The Role of Flavonoids on Oxidative Stress in Epilepsy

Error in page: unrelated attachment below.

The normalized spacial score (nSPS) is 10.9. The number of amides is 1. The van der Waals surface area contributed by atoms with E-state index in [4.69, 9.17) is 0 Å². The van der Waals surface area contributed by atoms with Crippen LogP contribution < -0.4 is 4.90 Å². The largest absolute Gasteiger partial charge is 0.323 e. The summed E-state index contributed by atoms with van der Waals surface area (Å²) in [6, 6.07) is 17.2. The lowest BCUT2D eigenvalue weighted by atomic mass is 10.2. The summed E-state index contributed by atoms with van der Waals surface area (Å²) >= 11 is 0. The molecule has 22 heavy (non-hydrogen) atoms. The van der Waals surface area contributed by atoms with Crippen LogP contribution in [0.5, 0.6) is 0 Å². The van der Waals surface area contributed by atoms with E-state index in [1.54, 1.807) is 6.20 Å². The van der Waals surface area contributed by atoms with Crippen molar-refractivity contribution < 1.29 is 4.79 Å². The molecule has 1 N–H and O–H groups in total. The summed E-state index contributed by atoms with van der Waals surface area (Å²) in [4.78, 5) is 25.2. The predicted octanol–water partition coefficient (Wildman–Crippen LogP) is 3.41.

Hispidulin, a naturally occurring flavone, has been reported to have an antiepileptic profile. An excessive release of glutamate is considered to be related to neuropathology of epilepsy. We investigated whether hispidulin affected endogenous glutamate release in rat cerebral cortex nerve terminals (synaptosomes) and explored the possible mechanism. Hispidulin inhibited the release of glutamate evoked by the K⁺ channel blocker 4-aminopyridine (4-AP). The effects of hispidulin on the evoked glutamate release were prevented by the chelation of extracellular Ca²⁺ ions and the vesicular transporter inhibitor bafilomycin A1. However, the glutamate transporter inhibitor dl-threo-beta-benzyl-oxyaspartate did not have any effect on hispidulin action. Hispidulin reduced the depolarization-induced increase in cytosolic free Ca²⁺ concentration ([Ca²⁺](C)), but did not alter 4-AP-mediated depolarization. Furthermore, the effect of hispidulin on evoked glutamate release was abolished by blocking the Ca(v)2.2 (N-type) and Ca(v)2.1 (P/Q-type) channels, but not by blocking ryanodine receptors or mitochondrial Na⁺/Ca²⁺ exchange. Mitogen-activated protein kinase kinase (MEK) inhibition also prevented the inhibitory effect of hispidulin on evoked glutamate release. Western blot analyses showed that hispidulin decreased the 4-AP-induced phosphorylation of extracellular signal-regulated kinase 1 and 2 (ERK1/2) and synaptic vesicle-associated protein synapsin I, a major presynaptic substrate for ERK; this decrease was also blocked by the MEK inhibitor. Moreover, the inhibition of glutamate release by hispidulin was strongly attenuated in mice without synapsin I. These results show that hispidulin inhibits glutamate release from cortical synaptosomes in rats through the suppression of presynaptic voltage-dependent Ca²⁺ entry and ERK/synapsin I signaling pathway.